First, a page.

5 new things we learnt at TechSparks that go beyond valuation and GMV

5 new things we learnt at TechSparks that go beyond valuation and GMV

Friday October 14, 2016,

7 min Read

TechSparks, YourStory’s recently concluded flagship event, left the startup community shaken and stirred for all the right reasons.

With industry experts, entrepreneurs, and investors on stage and off it, there were some interesting concepts and theories that came to light:

The Delta 4 — Kunal Shah

While we talk about how to be more effective, Kunal Shah, Founder and Chairman of FreeCharge posed his million-dollar question about problem-solving and efficiency.

“Which goods and services were more efficient 10 years ago? That is a difficult question to find an answer to. This is because all efficiencies that have been created are for the future. And this is unique to human beings; we are hacking efficiency through different goods and services,” he said.


His ‘Delta 4’ theory talks about figuring out how to unlock that proverbial pot of gold.

Kunal shared, “All entrepreneurs have ideas, ideas that are building efficiencies in their own way. Many of us build things, and almost 99 percent of them fail. How does one know that one has moved away and created an efficiency that will unlock wealth? This is where Delta 4 comes in.”

According to Kunal, if you score the efficiency of the existing situation and the proposed solution on a scale of 1 to 10, the gap should be greater than 4.

He cited going to the railway ticketing counter and booking through IRCTC as a perfect example of how the comparative efficiency generated by the solution is greater than 4. Virtually no one who has ever experienced it once will go back to booking through a ticketing counter. “And every time you hit a Delta of 4, you’ve hit the perfect efficiency scale,” says Kunal.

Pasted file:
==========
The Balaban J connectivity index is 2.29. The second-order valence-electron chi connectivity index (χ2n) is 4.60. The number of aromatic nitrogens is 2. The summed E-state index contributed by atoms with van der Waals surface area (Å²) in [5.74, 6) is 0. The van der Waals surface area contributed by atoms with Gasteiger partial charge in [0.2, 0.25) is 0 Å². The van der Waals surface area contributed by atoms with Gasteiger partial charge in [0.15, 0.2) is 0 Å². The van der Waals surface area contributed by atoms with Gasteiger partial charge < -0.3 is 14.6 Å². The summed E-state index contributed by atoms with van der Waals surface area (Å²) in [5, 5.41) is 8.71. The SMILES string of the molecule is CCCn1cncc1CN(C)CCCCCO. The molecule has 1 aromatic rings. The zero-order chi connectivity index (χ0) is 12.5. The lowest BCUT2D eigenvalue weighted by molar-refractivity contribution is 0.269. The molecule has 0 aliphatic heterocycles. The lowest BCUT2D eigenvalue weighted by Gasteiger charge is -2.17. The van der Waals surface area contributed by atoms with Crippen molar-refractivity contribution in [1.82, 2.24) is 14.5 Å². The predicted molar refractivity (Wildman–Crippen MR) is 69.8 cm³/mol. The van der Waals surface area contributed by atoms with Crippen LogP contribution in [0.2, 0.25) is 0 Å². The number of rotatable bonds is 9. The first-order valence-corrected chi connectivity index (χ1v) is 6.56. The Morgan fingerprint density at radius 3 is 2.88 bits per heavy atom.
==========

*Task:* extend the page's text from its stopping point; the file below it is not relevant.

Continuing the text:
Once a Delta 4 is created, you do not go back to the previous inefficient system. The other factors that work for Delta 4 include the USP (Unique Selling Proposition) vs UBP (Unique Brag Proposition) where, according to Kunal, “Everyone is trying to get you to move away from the inefficiency and those who have, brag about it to others who haven’t.” Also, there is a high tolerance where despite glitches, the user behaviour does not change. You might have faced problems with IRCTC, but that doesn’t mean you will not go back to the ticketing counter.

Hence, Delta 4 leads to wealth creation.

Stages of creativity — Ashwin Sanghi

One of India’s bestselling conspiracy fiction writers, Ashwin Sanghi spoke of what leads to creativity and also about its stages. According to him, the two stages that eventually result in creativity are unlearning and connectivity.

According to Ashwin, years of learning unfortunately give us a blinkered vision. To get rid of this blinkered vision, one has to go through a process of unlearning. The process of unlearning can lead to a process of connecting and creativity.


Using optical illusions, Ashwin pointed out that one can actually look at an image and hold on to two ideas. “Most people see one image and with some effort you can train your brain to see both. The ability to simultaneously entertain two seemingly opposite ideas is really the starting point of unlearning. You have to really change your mind to view the alternative as an equally legitimate outcome.”

The ability to create space; to play with ideas — even outrageous ones; to dare to believe the impossible is true; to accommodate multiple conflicting ideas simultaneously and move ahead even in the face of objections from experts leads to connections, which in turn lead to creativity. He cited the example of Hara and Hari: Ashwin explained how mythological characters are a creation of larger mythical processes. The universe is constantly expanding and contracting. He referred to the ever-expanding universe as Vishnu, and the continuously contracting, to it as Shiva (Hara). According to Ashwin, “This process of expansion and contraction creates the universe, or ‘Brahma’ as we know it. This can be applied to a lot of real-life activities.”